Taking advantage of the subsoil conditions, the USC is a proposal for an underground science city with a capacity for more than 4,200 scientists at a depth of up to 80 metres. Credit: JTC.

  • Innovation


Life underground is not, exclusively, science fiction, nor is it necessarily cramped, chilly or gloomy. Thanks to engineering and architecture, we have more and more solutions to make the subsurface habitable, creating impressive subterranean structures that are also key to a sustainable future.


Looking ahead, it could help us survive the threat of overpopulation and climate change, or colonise other worlds, starting with the Moon. But life beneath the surface already has revolutionary applications underway today, taking up the torch from different civilizations across the globe and throughout history that have built underground in search of thermal and acoustic insulation, or a refuge from earthquakes, wars or nuclear accidents.

The remains of majestic underground constructions all over the world are the best way to understand the evolution of the use that has been given to the subsoil. On the island of Kish (a very arid region of Iran) is found the Qanat (or Kariz in Persian), an underground architectural site that preserves a complex network of aqueducts by which water was distributed throughout the region. The walls are covered with several layers of shells and corals that served to filter and neutralise the acids in the water. Qanat technology, which does not require energy to transport the water, spread throughout the world after it was developed by the Iranians in the first millennium BC.

But if there is one region that is most prolific in terms of underground construction, it is Cappadocia in Turkey, where the very soft and stable volcanic tuff rock has facilitated the extraction of the material since the Bronze Age, when cities like Derinkuyu, the largest of all those discovered so far (more than 30), were built. The city had a complex ventilation system, an internal blockage system and oil storage facilities to illuminate the galleries.

The Turkish city of Derinkuyu was an 18-storey deep maze equipped so that 20,000 people could survive inside if the enemy attacked. Credit: Wikimedia Commons.

‘Earthscrapers’, tunnels and underground parks

In addition to the exotic settlements that history has left as a testimony to life underground, today many cities are looking towards the future from beneath the surface and are beginning to move part of their urban activity there. Toronto's PATH network, considered the world's largest connected underground space, or Montreal's underground pedestrian network (RÉSO), with kilometres of tunnels filled with shopping galleries and entertainment areas, are examples of how development below ground is coping with Canada's frigid winters.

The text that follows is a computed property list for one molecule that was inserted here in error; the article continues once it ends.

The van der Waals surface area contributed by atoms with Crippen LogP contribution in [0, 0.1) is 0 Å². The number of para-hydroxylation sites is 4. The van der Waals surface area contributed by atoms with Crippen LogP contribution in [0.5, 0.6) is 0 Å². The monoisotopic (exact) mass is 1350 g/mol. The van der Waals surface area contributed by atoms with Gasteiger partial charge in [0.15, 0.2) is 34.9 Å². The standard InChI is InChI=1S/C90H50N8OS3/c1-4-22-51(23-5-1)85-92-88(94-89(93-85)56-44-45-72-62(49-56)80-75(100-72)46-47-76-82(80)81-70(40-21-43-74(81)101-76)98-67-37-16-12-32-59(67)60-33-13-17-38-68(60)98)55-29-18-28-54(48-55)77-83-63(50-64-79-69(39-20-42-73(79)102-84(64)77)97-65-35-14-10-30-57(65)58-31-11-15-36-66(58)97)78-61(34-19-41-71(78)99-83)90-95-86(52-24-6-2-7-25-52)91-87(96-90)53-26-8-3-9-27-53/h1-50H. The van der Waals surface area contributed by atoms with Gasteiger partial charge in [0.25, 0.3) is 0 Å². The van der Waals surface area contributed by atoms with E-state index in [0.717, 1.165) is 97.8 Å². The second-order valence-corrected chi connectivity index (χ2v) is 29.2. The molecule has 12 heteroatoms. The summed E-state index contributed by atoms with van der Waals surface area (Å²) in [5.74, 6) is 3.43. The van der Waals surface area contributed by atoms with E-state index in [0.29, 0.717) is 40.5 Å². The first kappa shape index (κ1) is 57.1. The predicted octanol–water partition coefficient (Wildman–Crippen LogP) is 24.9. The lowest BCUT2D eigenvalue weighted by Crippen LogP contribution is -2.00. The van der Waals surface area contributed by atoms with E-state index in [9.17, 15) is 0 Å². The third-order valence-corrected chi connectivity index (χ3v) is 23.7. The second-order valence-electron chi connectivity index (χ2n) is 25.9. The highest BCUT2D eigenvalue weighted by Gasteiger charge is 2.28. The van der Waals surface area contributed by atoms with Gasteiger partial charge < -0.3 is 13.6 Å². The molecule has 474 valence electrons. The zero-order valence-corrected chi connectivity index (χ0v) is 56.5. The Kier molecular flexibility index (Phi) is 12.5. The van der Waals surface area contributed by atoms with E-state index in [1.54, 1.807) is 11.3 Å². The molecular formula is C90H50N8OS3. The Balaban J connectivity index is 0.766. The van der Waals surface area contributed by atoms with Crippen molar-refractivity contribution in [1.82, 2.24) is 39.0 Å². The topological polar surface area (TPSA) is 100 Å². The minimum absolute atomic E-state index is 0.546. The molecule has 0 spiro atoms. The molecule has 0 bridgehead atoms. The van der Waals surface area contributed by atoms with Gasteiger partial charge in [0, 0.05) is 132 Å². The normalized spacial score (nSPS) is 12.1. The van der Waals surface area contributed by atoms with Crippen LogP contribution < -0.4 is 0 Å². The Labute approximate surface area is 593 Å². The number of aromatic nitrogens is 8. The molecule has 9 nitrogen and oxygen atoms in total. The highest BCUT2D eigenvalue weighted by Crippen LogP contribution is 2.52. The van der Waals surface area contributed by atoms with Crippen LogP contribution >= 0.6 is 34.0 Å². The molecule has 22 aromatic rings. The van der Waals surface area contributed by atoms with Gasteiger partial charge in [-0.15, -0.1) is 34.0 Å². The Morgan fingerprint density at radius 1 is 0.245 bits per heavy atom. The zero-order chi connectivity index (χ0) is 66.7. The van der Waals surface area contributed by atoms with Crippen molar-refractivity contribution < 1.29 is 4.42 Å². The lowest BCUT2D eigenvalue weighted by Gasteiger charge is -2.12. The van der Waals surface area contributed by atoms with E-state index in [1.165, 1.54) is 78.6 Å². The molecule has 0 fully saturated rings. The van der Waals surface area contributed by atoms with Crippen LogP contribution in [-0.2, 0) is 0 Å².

In Hong Kong, the commitment to subterranean buildings is not due to severe weather, but to an extreme shortage of space. The city government is encouraging the excavation of the surrounding mountains to create industrial parks and leisure areas. Also in search of more quality living space, New York City is planning the world's first underground park, The Lowline, where vegetation will be able to grow naturally thanks to a sunlight filtering system. A remote skylight and a parabolic collector will direct light to different reflective surfaces underground that will illuminate the space during the day.

In order to preserve the aesthetics of those cities that require habitability solutions in their historical centres, building underground is an alternative that is already beginning to be considered in large urban areas such as Mexico City. In the Mexican capital, the architects at BNKR have designed (but not built) an inverted pyramid 300 metres deep called Earthscraper with a skylight on the surface that would allow natural light to be filtered down to all levels.

The lack of space in the cities, and in anticipation of a future with an adverse climate leads to proposals such as The Lowline in Manhattan, the first underground park in the world. Credit: The Lowline Project.

The subsoil: an ideal environment for scientific research

Another reason to build underground is to take advantage of the specific conditions it meets for scientific research. The subsoil isolates scientific experiments from "noise" and interference that occur on the surface, such as cosmic rays or background radiation from the universe. Thanks to this special isolation, there are currently hundreds of subterranean laboratories scattered across the planet, such as the Large Hadron Collider (CERN), located at a depth of 175 metres in Geneva (Switzerland).

In this regard, a potential underground science development, the USC (Underground Science City), has been proposed for Singapore beneath Kent Ridge Park. This subterranean science community (with 40 caverns connected to laboratories and data centres) would house up to 4,200 scientists and researchers in its 300,000 square metres of facilities, and at a depth of up to 80 metres below the surface. Singapore is growing fast and has a complicated orography, a fact that when added to the exceptional conditions offered by the subsoil for carrying out scientific research makes the proposed science city the perfect plan for deepening a new urbanism.

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